A year ago last October I got up at 4 a.m., went to the bathroom, and came back to bed -- and all of a sudden everything started spinning. I got up and fell back down. I had blurry and double vision. I was extremely nauseous and vomited for hours. It crossed my mind that I might be having a stroke -
Everyone takes risks now and then. But if you have ADHD and it’s not being treated, risky behavior can be more the norm. That can interfere with jobs, relationships -- life in general.
People with ADHD often have “a serious impulse control problem,” says Russell A. Barkley, PhD. He's a clinical prof
Think your child may have ADHD? Think you might? There are clues at every age. But symptoms vary, and only an expert can say for sure. ADHD stands for attention deficit hyperactivity disorder. There are three types of it: Hyperactivity-impulsivity Inattention A combination of both Each has different
Attention deficit hyperactivity disorder (ADHD) is a childhood condition that can last into adulthood in about one-third of cases. If you've been diagnosed with ADHD as an adult, chances are good that your doctor has prescribed a medication -- typically a stimulant -- and suggested cognitive behavio
When you’re a caregiver, you and your loved one are likely to face challenges together. Three big life changes in particular -- moving, giving up driving, and dealing with the death of a spouse -- can be emotional. Here are some practical tips for caregivers in dealing with difficult changes.
As a caregiver, you may want to do it all and take care of your loved one alone. But there are times when you may need help -- either temporarily or permanently. Here are signs that it may be time to ask for support, and how to get it.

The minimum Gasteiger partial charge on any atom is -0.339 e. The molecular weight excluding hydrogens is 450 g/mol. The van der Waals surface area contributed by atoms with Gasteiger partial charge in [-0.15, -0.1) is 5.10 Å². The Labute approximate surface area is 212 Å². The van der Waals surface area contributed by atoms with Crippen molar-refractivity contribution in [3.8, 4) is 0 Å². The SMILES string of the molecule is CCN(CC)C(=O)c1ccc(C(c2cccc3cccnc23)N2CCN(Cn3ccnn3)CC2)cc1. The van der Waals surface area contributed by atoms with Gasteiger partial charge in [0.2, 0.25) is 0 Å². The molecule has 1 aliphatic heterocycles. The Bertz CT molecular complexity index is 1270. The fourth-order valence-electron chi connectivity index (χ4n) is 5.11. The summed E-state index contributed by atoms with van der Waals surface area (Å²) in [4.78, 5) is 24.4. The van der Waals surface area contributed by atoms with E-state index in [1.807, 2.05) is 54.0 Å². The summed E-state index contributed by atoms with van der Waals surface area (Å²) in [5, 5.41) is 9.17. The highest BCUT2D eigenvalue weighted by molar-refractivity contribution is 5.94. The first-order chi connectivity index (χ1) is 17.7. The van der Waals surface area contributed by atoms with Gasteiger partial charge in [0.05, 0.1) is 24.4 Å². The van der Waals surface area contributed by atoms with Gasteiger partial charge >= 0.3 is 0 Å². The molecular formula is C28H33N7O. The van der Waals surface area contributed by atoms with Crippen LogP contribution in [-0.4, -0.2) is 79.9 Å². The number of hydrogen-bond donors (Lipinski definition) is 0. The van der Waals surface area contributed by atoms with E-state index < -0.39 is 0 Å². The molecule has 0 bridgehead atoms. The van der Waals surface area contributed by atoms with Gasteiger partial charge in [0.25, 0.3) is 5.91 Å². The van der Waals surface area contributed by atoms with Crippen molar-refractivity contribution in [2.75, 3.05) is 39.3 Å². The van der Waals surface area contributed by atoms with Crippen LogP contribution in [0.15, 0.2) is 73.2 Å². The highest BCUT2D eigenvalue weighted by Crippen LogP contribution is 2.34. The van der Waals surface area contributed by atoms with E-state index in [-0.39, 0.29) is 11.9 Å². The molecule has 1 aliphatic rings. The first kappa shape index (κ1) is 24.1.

It may have been easier to give care when you were driving to do
Caregivers are often pulled in different directions. This can lead to guilt. Maybe you feel you're not doing enough for your loved one. Or that caregiving is taking away time from other members of your family. Or you have feelings of resentment toward the person you're looking after. And that’s natu
You may be juggling your family or career while taking care of a parent. Or maybe it's both parents and your own health needs. Whatever caregiving situation you’re in, you don't have to do it alone.
Don't wait until you need help to try to find it. Start now by getting a circle of friends, family, a
When you notice that your loved one starts to need help, it may be hard to get them to understand and accept it. Cathy Alessi, MD, president of the American Geriatrics Society, offers these tips.
As people get older, some are willing to accept help and some are not. When I see patients who are not d
If you're like most caregivers, taking care of your loved one isn't the only work you do. Trying to balance both can be hard. Here are some tips that might help.
When your private life affects your work life, it's time to talk to your boss, says Amy Goyer, the AARP's home and family expert and autho